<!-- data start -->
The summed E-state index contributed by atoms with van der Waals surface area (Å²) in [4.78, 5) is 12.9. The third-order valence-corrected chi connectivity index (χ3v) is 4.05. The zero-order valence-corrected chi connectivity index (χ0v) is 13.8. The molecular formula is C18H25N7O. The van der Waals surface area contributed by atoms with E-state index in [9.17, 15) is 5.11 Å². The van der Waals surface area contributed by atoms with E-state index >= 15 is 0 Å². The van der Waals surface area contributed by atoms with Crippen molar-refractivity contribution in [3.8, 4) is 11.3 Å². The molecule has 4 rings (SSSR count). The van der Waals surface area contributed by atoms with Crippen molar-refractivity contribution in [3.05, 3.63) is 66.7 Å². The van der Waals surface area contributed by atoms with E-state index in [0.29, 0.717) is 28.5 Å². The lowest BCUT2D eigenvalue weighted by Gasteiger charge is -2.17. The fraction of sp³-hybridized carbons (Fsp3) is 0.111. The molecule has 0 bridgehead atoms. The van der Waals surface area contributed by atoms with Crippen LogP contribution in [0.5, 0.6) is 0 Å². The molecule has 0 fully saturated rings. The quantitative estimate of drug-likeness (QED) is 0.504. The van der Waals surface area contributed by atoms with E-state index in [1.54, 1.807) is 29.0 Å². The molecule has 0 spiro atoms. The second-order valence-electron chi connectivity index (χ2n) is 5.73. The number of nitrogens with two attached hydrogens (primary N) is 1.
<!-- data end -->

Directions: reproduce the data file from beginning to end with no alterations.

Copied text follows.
The summed E-state index contributed by atoms with van der Waals surface area (Å²) in [4.78, 5) is 12.9. The third-order valence-corrected chi connectivity index (χ3v) is 4.05. The zero-order valence-corrected chi connectivity index (χ0v) is 13.8. The molecular formula is C18H25N7O. The van der Waals surface area contributed by atoms with E-state index in [9.17, 15) is 5.11 Å². The van der Waals surface area contributed by atoms with E-state index >= 15 is 0 Å². The van der Waals surface area contributed by atoms with Crippen molar-refractivity contribution in [3.8, 4) is 11.3 Å². The molecule has 4 rings (SSSR count). The van der Waals surface area contributed by atoms with Crippen molar-refractivity contribution in [3.05, 3.63) is 66.7 Å². The van der Waals surface area contributed by atoms with E-state index in [0.29, 0.717) is 28.5 Å². The lowest BCUT2D eigenvalue weighted by Gasteiger charge is -2.17. The fraction of sp³-hybridized carbons (Fsp3) is 0.111. The molecule has 0 bridgehead atoms. The van der Waals surface area contributed by atoms with Crippen LogP contribution in [0.5, 0.6) is 0 Å². The molecule has 0 fully saturated rings. The quantitative estimate of drug-likeness (QED) is 0.504. The van der Waals surface area contributed by atoms with E-state index in [1.54, 1.807) is 29.0 Å². The molecule has 0 spiro atoms. The second-order valence-electron chi connectivity index (χ2n) is 5.73. The number of nitrogens with two attached hydrogens (primary N) is 1.